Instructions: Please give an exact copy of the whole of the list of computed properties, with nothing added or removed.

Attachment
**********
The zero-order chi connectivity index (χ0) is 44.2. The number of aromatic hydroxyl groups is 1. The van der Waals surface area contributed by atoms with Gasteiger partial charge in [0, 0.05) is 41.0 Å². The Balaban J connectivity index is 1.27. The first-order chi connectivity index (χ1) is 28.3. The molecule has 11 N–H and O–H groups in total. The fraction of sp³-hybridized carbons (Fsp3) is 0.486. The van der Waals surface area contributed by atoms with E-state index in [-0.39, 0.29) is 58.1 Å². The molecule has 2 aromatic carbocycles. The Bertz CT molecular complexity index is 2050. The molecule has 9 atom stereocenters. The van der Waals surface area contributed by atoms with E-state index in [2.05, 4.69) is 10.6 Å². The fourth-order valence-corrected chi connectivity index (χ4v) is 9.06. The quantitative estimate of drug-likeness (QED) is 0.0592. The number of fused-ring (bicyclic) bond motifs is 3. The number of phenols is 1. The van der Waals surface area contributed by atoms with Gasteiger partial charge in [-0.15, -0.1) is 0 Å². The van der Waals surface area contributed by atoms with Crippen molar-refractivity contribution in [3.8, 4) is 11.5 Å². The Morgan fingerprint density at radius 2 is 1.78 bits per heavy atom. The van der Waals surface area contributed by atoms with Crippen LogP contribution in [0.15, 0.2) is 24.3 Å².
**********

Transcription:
The zero-order chi connectivity index (χ0) is 44.2. The number of aromatic hydroxyl groups is 1. The van der Waals surface area contributed by atoms with Gasteiger partial charge in [0, 0.05) is 41.0 Å². The Balaban J connectivity index is 1.27. The first-order chi connectivity index (χ1) is 28.3. The molecule has 11 N–H and O–H groups in total. The fraction of sp³-hybridized carbons (Fsp3) is 0.486. The van der Waals surface area contributed by atoms with E-state index in [-0.39, 0.29) is 58.1 Å². The molecule has 2 aromatic carbocycles. The Bertz CT molecular complexity index is 2050. The molecule has 9 atom stereocenters. The van der Waals surface area contributed by atoms with E-state index in [2.05, 4.69) is 10.6 Å². The fourth-order valence-corrected chi connectivity index (χ4v) is 9.06. The quantitative estimate of drug-likeness (QED) is 0.0592. The number of fused-ring (bicyclic) bond motifs is 3. The number of phenols is 1. The van der Waals surface area contributed by atoms with Gasteiger partial charge in [-0.15, -0.1) is 0 Å². The van der Waals surface area contributed by atoms with Crippen molar-refractivity contribution in [3.8, 4) is 11.5 Å². The Morgan fingerprint density at radius 2 is 1.78 bits per heavy atom. The van der Waals surface area contributed by atoms with Crippen LogP contribution in [0.15, 0.2) is 24.3 Å².